Want to boost your IQ

June 16, 2008

Exercise is the keystone for healthy living, but it is not often advocated to help you to boost your IQ. We already know that older people who exercise three or more times a week have a significantly reduced risk of developing Alzheimer’s and other types of dementia. Whatever your age, if you exercise regularly you have a 30 to 40 percent lower risk of dementia, and even as little as 15 minutes of exercise, three days a week, cuts your risk significantly. One short, brisk, walk every day can make a real difference, but what is new is that recent studies have shown that some forms of exercise may actually help you think better, while others have little or no impact on your brain matter. Here’s three suggestions for what works, and what doesn’t, for those ‘little grey cells’.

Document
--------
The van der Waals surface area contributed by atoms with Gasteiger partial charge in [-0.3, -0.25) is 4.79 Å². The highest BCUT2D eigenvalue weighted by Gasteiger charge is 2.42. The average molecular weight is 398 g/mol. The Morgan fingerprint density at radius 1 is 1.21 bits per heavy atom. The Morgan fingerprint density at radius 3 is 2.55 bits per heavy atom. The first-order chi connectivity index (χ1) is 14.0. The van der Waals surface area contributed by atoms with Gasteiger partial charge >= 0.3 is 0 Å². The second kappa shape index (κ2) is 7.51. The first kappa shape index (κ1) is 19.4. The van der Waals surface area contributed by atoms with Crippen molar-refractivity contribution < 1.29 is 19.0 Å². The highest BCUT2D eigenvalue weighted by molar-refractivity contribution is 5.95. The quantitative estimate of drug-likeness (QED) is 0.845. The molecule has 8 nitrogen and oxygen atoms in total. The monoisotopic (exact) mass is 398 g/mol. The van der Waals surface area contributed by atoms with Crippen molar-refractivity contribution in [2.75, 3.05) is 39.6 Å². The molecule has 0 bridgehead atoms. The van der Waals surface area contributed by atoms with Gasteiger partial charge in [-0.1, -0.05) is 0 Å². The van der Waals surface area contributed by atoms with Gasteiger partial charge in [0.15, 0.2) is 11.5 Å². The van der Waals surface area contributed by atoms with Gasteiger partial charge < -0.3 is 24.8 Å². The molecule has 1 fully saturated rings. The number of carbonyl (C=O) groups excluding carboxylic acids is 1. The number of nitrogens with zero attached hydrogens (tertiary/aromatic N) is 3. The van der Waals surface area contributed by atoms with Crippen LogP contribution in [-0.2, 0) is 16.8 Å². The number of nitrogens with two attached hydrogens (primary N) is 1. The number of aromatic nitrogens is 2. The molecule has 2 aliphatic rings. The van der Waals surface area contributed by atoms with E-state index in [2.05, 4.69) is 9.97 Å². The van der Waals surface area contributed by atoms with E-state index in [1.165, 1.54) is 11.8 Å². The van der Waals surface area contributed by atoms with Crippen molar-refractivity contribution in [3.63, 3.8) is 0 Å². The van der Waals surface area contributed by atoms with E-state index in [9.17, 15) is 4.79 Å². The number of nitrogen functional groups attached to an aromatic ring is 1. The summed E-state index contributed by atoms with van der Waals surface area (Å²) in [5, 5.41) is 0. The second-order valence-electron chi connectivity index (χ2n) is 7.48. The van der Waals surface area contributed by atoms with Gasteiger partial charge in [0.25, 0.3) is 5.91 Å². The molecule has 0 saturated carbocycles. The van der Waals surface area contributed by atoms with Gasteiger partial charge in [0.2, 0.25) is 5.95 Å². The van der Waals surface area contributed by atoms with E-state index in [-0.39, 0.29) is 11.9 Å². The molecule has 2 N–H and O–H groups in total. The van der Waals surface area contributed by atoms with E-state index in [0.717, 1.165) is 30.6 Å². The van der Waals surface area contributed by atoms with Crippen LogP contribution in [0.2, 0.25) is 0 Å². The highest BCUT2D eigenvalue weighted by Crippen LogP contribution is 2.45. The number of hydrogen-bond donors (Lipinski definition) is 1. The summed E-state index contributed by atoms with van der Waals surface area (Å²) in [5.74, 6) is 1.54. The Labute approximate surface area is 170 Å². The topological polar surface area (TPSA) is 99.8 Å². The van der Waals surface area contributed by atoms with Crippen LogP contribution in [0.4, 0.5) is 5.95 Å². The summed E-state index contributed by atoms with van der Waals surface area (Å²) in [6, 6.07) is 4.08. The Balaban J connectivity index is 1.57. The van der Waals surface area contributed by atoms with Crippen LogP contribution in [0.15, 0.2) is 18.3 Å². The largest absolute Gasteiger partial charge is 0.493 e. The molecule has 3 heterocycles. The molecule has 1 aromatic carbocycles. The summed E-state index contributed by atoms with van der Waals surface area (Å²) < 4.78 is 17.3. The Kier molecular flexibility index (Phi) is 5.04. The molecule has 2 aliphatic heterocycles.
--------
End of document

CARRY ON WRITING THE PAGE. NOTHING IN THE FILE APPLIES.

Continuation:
Aerobic Training:
In 2006, Arthur Kramer of the University of Illinois used MRIs to prove that aerobic exercise builds grey and white matter in the brains of older adults. Later studies found that more aerobically fit schoolkids also perform better on cognitive tests. Widely accepted now that aerobic exercise is one of the best things you can do to stay mentally agile into old age.
Impact on intelligence: STRONG

Weight Training:
It might make you feel good to have ripped muscles, but researchers have found only the most tenuous link between heavy resistance training and improved cognitive function.
Impact on intelligence: NEGLIBIBLE

You need as much oxygen as you can get, particularly for brain function, but under stress we tend to hold our breath and reduce our intake which can certainly affect our memory. Yoga can break that habit by helping you learn to breathe correctly which results in less stress and more oxygen.
Impact on intelligence: POSSIBLY STRONG


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